Journal of Productivity Analysis

, Volume 28, Issue 3, pp 151–163 | Cite as

Some models and measures for evaluating performances with DEA: past accomplishments and future prospects

Article

Abstract

This paper covers some of the past accomplishments of DEA (Data Envelopment Analysis) and some of its future prospects. It starts with the “engineering-science” definitions of efficiency and uses the duality theory of linear programming to show how, in DEA, they can be related to the Pareto–Koopmans definitions used in “welfare economics” as well as in the economic theory of production. Some of the models that have now been developed for implementing these concepts are then described and properties of these models and the associated measures of efficiency are examined for weaknesses and strengths along with measures of distance that may be used to determine their optimal values. Relations between the models are also demonstrated en route to delineating paths for future developments. These include extensions to different objectives such as “satisfactory” versus “full” (or “strong”) efficiency. They also include extensions from “efficiency” to “effectiveness” evaluations of performances as well as extensions to evaluate social-economic performances of countries and other entities where “inputs” and “outputs” give way to other categories in which increases and decreases are located in the numerator or denominator of the ratio (=engineering-science) definition of efficiency in a manner analogous to the way output (in the numerator) and input (in the denominator) are usually positioned in the fractional programming form of DEA. Beginnings in each of these extensions are noted and the role of applications in bringing further possibilities to the fore is highlighted.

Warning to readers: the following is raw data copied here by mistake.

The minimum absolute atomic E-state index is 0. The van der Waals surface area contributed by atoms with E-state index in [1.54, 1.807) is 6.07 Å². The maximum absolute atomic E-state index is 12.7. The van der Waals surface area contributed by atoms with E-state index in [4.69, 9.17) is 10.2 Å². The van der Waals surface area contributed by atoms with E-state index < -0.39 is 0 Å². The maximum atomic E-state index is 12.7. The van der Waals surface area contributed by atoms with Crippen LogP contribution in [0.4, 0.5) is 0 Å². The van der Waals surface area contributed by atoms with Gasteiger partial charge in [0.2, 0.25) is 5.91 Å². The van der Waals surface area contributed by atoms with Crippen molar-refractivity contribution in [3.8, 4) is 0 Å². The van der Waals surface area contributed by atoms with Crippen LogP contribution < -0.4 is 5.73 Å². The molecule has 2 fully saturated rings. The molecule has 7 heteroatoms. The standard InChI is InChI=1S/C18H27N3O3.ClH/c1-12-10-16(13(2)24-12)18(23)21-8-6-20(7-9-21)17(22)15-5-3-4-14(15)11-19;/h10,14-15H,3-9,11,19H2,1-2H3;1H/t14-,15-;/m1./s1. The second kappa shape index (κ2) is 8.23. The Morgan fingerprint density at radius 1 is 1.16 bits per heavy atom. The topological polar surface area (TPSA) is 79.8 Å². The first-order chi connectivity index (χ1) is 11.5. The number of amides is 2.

Keywords

Efficiency Effectiveness Social Indicators Engineering-science Welfare economics Distance measures 

Notes

Acknowledgment

Professor Cooper would like to express his appreciation to the IC2 Institute of the University of Texas for support of his research.

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Copyright information

© Springer Science+Business Media, LLC 2007

Authors and Affiliations

  • W. W. Cooper
    • 1
  • L. M. Seiford
    • 2
  • K. Tone
    • 3
  • J. Zhu
    • 4
  1. 1.The Red McCombs School of BusinessThe University of Texas at AustinAustinUSA
  2. 2.College of Engineering, Industrial and Operations EngineeringThe University of MichiganAnn ArborUSA
  3. 3.National Graduate Institute for Policy StudiesTokyoJapan
  4. 4.Department of ManagementWorcester Polytechnic InstituteWorcesterUSA

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